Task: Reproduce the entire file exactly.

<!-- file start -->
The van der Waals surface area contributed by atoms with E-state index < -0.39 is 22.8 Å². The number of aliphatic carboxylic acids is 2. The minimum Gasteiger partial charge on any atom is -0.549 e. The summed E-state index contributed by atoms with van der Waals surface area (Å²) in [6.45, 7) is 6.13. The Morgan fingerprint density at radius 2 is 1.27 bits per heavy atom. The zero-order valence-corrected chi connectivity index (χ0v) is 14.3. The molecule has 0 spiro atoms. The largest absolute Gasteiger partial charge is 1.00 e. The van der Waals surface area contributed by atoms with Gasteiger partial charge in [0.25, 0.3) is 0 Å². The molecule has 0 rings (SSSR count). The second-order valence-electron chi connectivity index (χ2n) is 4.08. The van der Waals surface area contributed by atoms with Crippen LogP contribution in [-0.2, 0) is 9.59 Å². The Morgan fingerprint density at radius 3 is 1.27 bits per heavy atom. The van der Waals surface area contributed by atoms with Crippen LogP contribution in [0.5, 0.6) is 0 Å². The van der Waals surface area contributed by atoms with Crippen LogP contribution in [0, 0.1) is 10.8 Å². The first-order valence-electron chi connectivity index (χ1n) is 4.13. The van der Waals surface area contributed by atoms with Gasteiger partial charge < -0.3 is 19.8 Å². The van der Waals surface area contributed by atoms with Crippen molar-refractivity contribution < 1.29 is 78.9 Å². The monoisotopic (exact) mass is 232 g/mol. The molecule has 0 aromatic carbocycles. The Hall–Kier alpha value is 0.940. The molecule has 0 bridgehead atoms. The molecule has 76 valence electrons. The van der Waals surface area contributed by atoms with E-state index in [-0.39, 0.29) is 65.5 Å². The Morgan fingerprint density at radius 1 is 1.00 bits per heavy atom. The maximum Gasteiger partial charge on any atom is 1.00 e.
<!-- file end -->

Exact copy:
The van der Waals surface area contributed by atoms with E-state index < -0.39 is 22.8 Å². The number of aliphatic carboxylic acids is 2. The minimum Gasteiger partial charge on any atom is -0.549 e. The summed E-state index contributed by atoms with van der Waals surface area (Å²) in [6.45, 7) is 6.13. The Morgan fingerprint density at radius 2 is 1.27 bits per heavy atom. The zero-order valence-corrected chi connectivity index (χ0v) is 14.3. The molecule has 0 spiro atoms. The largest absolute Gasteiger partial charge is 1.00 e. The van der Waals surface area contributed by atoms with Gasteiger partial charge in [0.25, 0.3) is 0 Å². The molecule has 0 rings (SSSR count). The second-order valence-electron chi connectivity index (χ2n) is 4.08. The van der Waals surface area contributed by atoms with Crippen LogP contribution in [-0.2, 0) is 9.59 Å². The Morgan fingerprint density at radius 3 is 1.27 bits per heavy atom. The van der Waals surface area contributed by atoms with Crippen LogP contribution in [0.5, 0.6) is 0 Å². The van der Waals surface area contributed by atoms with Crippen LogP contribution in [0, 0.1) is 10.8 Å². The first-order valence-electron chi connectivity index (χ1n) is 4.13. The van der Waals surface area contributed by atoms with Gasteiger partial charge < -0.3 is 19.8 Å². The van der Waals surface area contributed by atoms with Crippen molar-refractivity contribution < 1.29 is 78.9 Å². The monoisotopic (exact) mass is 232 g/mol. The molecule has 0 aromatic carbocycles. The Hall–Kier alpha value is 0.940. The molecule has 0 bridgehead atoms. The molecule has 76 valence electrons. The van der Waals surface area contributed by atoms with E-state index in [-0.39, 0.29) is 65.5 Å². The Morgan fingerprint density at radius 1 is 1.00 bits per heavy atom. The maximum Gasteiger partial charge on any atom is 1.00 e.